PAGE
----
In Audrey‘s Summer 2014 issue, we asked five tastemakers to give us a glimpse into their must-go destinations around the world. Here, bridal gown fashion designer Trish Lee shares her favorite place, Bagan, Burma.
Travel philosophy: Why not?
Why Bagan: Only in the last couple of years has Myanmar, formerly Burma, opened up its borders to travelers, and the breadth of its beauty is still untouched by Western civilization. Bagan, the capital city of the ancient Burmese kingdom, is a vast plain dotted with 4,000 of the original 10,000 pagodas that were built between the 11th and 13th centuries.
Stay: Kaytumadi Dynasty Hotel. The bungalow style hotel offers rooms that are a bit “rustic,” but you’ll really appreciate the kind staff, the privacy of the bungalows and the proximity to the ancient pagodas. Have breakfast in the garden where the ratio of staff to guest is one to one.
Eat: If Burma had a national dish, it would be mohinga. Rich in umami, mohinga is vermicelli rice noodles in a bouillabaisse made thick with white, flaky fish and a purée of lemongrass, garlic, ginger, onions and local spices. Any time of day it’s the perfect meal and widely available at most street vendor stalls.
Do: Rent a bicycle. It’s probably a 1980s fixie, but no matter. Wake up at 5 a.m. and bike to Lawkaoushaung Temple to watch the breathtaking sunrise, away from the tour groups and crowds. After sunrise is the perfect time to visit Old Bagan and give alms in the form of a food donation to the Theravada Buddhist monks, who do not eat after noon.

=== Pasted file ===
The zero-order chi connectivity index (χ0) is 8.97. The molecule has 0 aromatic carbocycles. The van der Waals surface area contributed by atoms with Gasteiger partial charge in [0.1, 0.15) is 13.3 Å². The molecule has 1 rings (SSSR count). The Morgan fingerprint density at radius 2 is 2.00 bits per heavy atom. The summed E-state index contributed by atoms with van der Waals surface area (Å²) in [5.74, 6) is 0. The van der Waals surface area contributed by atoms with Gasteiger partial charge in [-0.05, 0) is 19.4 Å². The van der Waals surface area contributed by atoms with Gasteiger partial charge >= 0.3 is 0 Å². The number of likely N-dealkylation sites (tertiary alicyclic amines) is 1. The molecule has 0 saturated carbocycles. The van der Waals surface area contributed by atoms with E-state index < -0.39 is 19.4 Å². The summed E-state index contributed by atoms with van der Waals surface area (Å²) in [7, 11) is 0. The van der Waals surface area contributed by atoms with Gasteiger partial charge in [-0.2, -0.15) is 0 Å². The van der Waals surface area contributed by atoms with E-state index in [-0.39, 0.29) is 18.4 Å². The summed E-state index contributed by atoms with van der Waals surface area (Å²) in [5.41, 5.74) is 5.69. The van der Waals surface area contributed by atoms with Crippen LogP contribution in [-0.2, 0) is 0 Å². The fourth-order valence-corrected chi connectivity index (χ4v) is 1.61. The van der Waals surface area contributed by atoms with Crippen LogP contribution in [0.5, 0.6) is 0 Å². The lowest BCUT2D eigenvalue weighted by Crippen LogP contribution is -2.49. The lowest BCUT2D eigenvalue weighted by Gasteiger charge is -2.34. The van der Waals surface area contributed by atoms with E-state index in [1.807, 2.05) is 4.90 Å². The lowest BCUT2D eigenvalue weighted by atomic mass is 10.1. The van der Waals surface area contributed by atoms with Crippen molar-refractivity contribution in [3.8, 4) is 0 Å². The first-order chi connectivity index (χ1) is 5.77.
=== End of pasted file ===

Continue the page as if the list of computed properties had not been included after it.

Unforgettable: As I was riding my bicycle on a dirt road, a lanky young boy started riding next to me. When I stopped at the next pagoda, we started chatting. Though the 11-year-old had never been to school, he effortlessly conversed with me in English. I ended up spending the whole day with him. He took me to the tiny village he lived in, called Goh Lone (Nine Stones) by the Irrawaddy River. He could speak several sentences in over a dozen languages and showed me his collection of foreign currency that travelers had given him. His curiosity for life was palpable. When he introduced me to his family, the whole village, which consisted of about five homes, came running over to greet me. His aunt insisted I have some tea and roasted corn with their family in their one-room home built on stilts. I’ve never forgotten their generosity and warm smiles. Before I left, I asked my young companion what I could give him. He asked sheepishly for my lip balm … to give to his aunt.
Trish Lee designs bridal gowns for her eponymous line, Trish Lee San Francisco. Born and raised in San Francisco, the Burmese-Chinese American often helped her mother make dresses when she was young. “One of my fondest memories growing up in San Francisco is selecting fabric in the now very hip Mission District,” says Lee. “Back then, let’s just say it was quite a ‘colorful’ place for an 8-year-old girl, but I adored every second of it.”
This story was originally published in our Summer 2014 issue. Get your copy here.